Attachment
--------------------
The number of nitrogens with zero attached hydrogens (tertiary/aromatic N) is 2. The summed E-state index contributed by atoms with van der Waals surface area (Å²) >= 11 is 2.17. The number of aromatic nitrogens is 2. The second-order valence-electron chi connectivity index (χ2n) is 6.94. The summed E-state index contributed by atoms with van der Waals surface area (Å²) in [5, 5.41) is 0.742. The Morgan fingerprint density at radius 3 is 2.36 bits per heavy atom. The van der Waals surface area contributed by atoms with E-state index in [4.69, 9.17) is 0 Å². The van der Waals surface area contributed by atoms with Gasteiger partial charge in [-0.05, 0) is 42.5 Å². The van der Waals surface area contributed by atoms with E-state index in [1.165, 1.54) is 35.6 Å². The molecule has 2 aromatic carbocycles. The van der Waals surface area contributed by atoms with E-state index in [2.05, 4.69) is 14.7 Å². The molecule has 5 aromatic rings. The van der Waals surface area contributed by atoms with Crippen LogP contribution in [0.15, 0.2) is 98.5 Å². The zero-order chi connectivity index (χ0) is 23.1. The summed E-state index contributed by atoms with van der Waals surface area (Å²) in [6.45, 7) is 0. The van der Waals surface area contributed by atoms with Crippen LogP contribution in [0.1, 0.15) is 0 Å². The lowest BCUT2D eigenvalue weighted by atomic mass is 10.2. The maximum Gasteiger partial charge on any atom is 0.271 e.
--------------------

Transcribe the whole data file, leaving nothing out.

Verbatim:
The number of nitrogens with zero attached hydrogens (tertiary/aromatic N) is 2. The summed E-state index contributed by atoms with van der Waals surface area (Å²) >= 11 is 2.17. The number of aromatic nitrogens is 2. The second-order valence-electron chi connectivity index (χ2n) is 6.94. The summed E-state index contributed by atoms with van der Waals surface area (Å²) in [5, 5.41) is 0.742. The Morgan fingerprint density at radius 3 is 2.36 bits per heavy atom. The van der Waals surface area contributed by atoms with E-state index in [4.69, 9.17) is 0 Å². The van der Waals surface area contributed by atoms with Gasteiger partial charge in [-0.05, 0) is 42.5 Å². The van der Waals surface area contributed by atoms with E-state index in [1.165, 1.54) is 35.6 Å². The molecule has 2 aromatic carbocycles. The van der Waals surface area contributed by atoms with E-state index in [2.05, 4.69) is 14.7 Å². The molecule has 5 aromatic rings. The van der Waals surface area contributed by atoms with Crippen LogP contribution in [0.15, 0.2) is 98.5 Å². The zero-order chi connectivity index (χ0) is 23.1. The summed E-state index contributed by atoms with van der Waals surface area (Å²) in [6.45, 7) is 0. The van der Waals surface area contributed by atoms with Crippen LogP contribution in [0.1, 0.15) is 0 Å². The lowest BCUT2D eigenvalue weighted by atomic mass is 10.2. The maximum Gasteiger partial charge on any atom is 0.271 e.